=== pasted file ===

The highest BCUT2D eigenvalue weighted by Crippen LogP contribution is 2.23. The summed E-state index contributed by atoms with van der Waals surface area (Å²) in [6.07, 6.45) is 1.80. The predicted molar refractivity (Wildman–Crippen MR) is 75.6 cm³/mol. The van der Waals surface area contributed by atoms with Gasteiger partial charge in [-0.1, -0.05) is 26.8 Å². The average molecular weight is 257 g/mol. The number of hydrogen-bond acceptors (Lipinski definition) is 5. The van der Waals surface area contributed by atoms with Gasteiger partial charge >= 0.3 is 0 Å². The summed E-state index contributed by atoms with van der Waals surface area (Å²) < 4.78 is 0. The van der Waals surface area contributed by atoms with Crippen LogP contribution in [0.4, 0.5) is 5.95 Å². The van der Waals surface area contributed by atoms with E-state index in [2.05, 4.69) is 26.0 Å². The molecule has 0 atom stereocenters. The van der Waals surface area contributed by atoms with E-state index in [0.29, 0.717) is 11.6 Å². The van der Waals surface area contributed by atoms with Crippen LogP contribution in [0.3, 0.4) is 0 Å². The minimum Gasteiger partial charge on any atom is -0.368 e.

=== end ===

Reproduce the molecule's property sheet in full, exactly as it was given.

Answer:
The highest BCUT2D eigenvalue weighted by Crippen LogP contribution is 2.23. The summed E-state index contributed by atoms with van der Waals surface area (Å²) in [6.07, 6.45) is 1.80. The predicted molar refractivity (Wildman–Crippen MR) is 75.6 cm³/mol. The van der Waals surface area contributed by atoms with Gasteiger partial charge in [-0.1, -0.05) is 26.8 Å². The average molecular weight is 257 g/mol. The number of hydrogen-bond acceptors (Lipinski definition) is 5. The van der Waals surface area contributed by atoms with Gasteiger partial charge >= 0.3 is 0 Å². The summed E-state index contributed by atoms with van der Waals surface area (Å²) < 4.78 is 0. The van der Waals surface area contributed by atoms with Crippen LogP contribution in [0.4, 0.5) is 5.95 Å². The van der Waals surface area contributed by atoms with E-state index in [2.05, 4.69) is 26.0 Å². The molecule has 0 atom stereocenters. The van der Waals surface area contributed by atoms with E-state index in [0.29, 0.717) is 11.6 Å². The van der Waals surface area contributed by atoms with Crippen LogP contribution in [0.3, 0.4) is 0 Å². The minimum Gasteiger partial charge on any atom is -0.368 e.